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L'événement culturel de l'été à Bruxelles!    


Musique: *** Divers
Paroles: *** Divers
Livret: *** Divers

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La (très dangereuse) version de la création...

EFX was originally created by Gary Goddard and Tony Christopher, with additional material and dialogue provided by Michael Crawford and Bruce Vilanch respectively. The show was directed by Scott Feris and Anthony van Laast, who also provided the choreography, and Theoni V. Aldredge provided the costumes.

The original music was composed by Don Grady, Ted King, Gary Goddard, Andy Belling, BA Robertson, and Michael Crawford, and featured lyrics by Doug Brayfield, Ted King, Gary Goddard, Andy Belling, Marty Panzer, and BA Robertson. Composer John Berry's theme from the film Somewhere in Time was also used as pre-show music during the show's original 1995 run. Berry, who had worked with Michael Crawford before on previous projects such as the West End musical Billy and a British movie version of Alice in Wonderland, gave Crawford permission to add the first-ever vocals to the Somewhere in Time theme. Lyrics were provided by BA Robertson.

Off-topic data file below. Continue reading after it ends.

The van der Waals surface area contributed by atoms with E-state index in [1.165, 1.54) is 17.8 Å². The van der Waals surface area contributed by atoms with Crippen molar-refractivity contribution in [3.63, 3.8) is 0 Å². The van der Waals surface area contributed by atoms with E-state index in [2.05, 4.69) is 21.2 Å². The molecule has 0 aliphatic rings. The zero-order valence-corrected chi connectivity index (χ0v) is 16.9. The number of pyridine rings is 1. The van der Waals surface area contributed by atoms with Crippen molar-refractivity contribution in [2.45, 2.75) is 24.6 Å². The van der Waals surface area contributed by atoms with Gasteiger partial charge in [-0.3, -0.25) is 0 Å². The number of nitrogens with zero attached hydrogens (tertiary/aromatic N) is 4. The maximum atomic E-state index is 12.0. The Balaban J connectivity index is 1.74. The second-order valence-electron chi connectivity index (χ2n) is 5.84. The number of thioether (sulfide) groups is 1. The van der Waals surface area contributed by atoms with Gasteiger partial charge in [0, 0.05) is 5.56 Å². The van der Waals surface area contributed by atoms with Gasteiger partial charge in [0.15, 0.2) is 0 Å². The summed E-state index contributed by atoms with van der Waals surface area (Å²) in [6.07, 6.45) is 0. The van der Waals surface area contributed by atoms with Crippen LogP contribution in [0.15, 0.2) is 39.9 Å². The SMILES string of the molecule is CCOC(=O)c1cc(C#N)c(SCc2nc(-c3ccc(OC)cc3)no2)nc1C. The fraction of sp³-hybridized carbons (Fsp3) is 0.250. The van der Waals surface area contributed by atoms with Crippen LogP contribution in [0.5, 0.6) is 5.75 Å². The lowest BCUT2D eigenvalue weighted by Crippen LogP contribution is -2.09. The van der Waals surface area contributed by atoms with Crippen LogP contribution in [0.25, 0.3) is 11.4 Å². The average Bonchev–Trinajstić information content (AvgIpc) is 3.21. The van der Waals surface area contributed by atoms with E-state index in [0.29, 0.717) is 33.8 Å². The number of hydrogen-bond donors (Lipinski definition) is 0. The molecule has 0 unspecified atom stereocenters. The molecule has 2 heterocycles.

Crawford's Departure
Due to the intensity of the stunts and the extreme physical demand required to perform the show, Michael Crawford sustained many serious physical injuries during his run in EFX, during both rehearsals and performances. Crawford, famous for his penchant to perform his own stunts, refused to use a stunt double (except for the end of the H.G. Wells act, in which a double was necessary due to a costume change). Many times, especially during early runs of EFX, Crawford took tumbles from scenery and zip-lines. Scenery would often fly out from under him (most notably the flying saucer) and either send him crashing to the stage or leave him dangling from a safety harness up to twelve feet in the air. One rehearsal of the Merlin act even resulted in his costume catching on fire, with half of it reportedly burned away before the flames could be extinguished. Crawford often took pain killers in order to perform every night, and some of the more demanding scenes were rewritten to accommodate performing around his injuries. In the end, a fall from a zip-line during the Barnum act required hospitalization and an early hip replacement, causing Crawford to leave the show permanently in 1996.

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